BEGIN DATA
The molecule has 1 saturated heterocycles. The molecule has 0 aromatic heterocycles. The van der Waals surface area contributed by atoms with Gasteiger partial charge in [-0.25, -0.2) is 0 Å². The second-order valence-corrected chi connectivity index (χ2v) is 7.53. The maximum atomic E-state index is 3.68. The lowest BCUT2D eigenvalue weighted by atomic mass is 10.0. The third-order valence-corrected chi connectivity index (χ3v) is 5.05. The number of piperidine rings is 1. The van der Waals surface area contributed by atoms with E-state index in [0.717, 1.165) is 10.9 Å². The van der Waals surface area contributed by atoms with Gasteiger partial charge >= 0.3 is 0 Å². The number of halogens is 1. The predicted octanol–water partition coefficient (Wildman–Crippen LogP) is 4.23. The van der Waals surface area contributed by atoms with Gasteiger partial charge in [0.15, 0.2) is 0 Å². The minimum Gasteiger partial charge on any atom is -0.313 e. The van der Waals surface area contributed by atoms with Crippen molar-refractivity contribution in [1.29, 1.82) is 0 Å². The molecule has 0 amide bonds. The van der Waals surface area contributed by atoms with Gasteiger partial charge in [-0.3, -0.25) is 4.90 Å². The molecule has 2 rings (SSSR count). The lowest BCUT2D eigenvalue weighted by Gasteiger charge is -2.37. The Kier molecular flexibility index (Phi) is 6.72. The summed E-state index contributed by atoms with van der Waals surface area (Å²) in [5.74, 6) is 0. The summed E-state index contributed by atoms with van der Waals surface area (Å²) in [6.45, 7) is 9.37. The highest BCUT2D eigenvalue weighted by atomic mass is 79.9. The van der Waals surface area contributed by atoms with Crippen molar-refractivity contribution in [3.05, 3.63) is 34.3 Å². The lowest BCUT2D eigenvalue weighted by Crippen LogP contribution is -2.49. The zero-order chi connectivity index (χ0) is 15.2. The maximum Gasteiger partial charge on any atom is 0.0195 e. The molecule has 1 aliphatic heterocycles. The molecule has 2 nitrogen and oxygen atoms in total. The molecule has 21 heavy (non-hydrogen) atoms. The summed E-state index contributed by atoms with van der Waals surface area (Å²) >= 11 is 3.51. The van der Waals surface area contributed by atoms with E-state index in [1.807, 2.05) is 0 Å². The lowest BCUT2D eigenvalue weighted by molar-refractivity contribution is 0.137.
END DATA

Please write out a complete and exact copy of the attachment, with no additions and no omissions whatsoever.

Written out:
The molecule has 1 saturated heterocycles. The molecule has 0 aromatic heterocycles. The van der Waals surface area contributed by atoms with Gasteiger partial charge in [-0.25, -0.2) is 0 Å². The second-order valence-corrected chi connectivity index (χ2v) is 7.53. The maximum atomic E-state index is 3.68. The lowest BCUT2D eigenvalue weighted by atomic mass is 10.0. The third-order valence-corrected chi connectivity index (χ3v) is 5.05. The number of piperidine rings is 1. The van der Waals surface area contributed by atoms with E-state index in [0.717, 1.165) is 10.9 Å². The van der Waals surface area contributed by atoms with Gasteiger partial charge >= 0.3 is 0 Å². The number of halogens is 1. The predicted octanol–water partition coefficient (Wildman–Crippen LogP) is 4.23. The van der Waals surface area contributed by atoms with Gasteiger partial charge in [0.15, 0.2) is 0 Å². The minimum Gasteiger partial charge on any atom is -0.313 e. The van der Waals surface area contributed by atoms with Crippen molar-refractivity contribution in [1.29, 1.82) is 0 Å². The molecule has 0 amide bonds. The van der Waals surface area contributed by atoms with Gasteiger partial charge in [-0.3, -0.25) is 4.90 Å². The molecule has 2 rings (SSSR count). The lowest BCUT2D eigenvalue weighted by Gasteiger charge is -2.37. The Kier molecular flexibility index (Phi) is 6.72. The summed E-state index contributed by atoms with van der Waals surface area (Å²) in [5.74, 6) is 0. The summed E-state index contributed by atoms with van der Waals surface area (Å²) in [6.45, 7) is 9.37. The highest BCUT2D eigenvalue weighted by atomic mass is 79.9. The van der Waals surface area contributed by atoms with Crippen molar-refractivity contribution in [3.05, 3.63) is 34.3 Å². The lowest BCUT2D eigenvalue weighted by Crippen LogP contribution is -2.49. The zero-order chi connectivity index (χ0) is 15.2. The maximum Gasteiger partial charge on any atom is 0.0195 e. The molecule has 1 aliphatic heterocycles. The molecule has 2 nitrogen and oxygen atoms in total. The molecule has 21 heavy (non-hydrogen) atoms. The summed E-state index contributed by atoms with van der Waals surface area (Å²) >= 11 is 3.51. The van der Waals surface area contributed by atoms with E-state index in [1.807, 2.05) is 0 Å². The lowest BCUT2D eigenvalue weighted by molar-refractivity contribution is 0.137.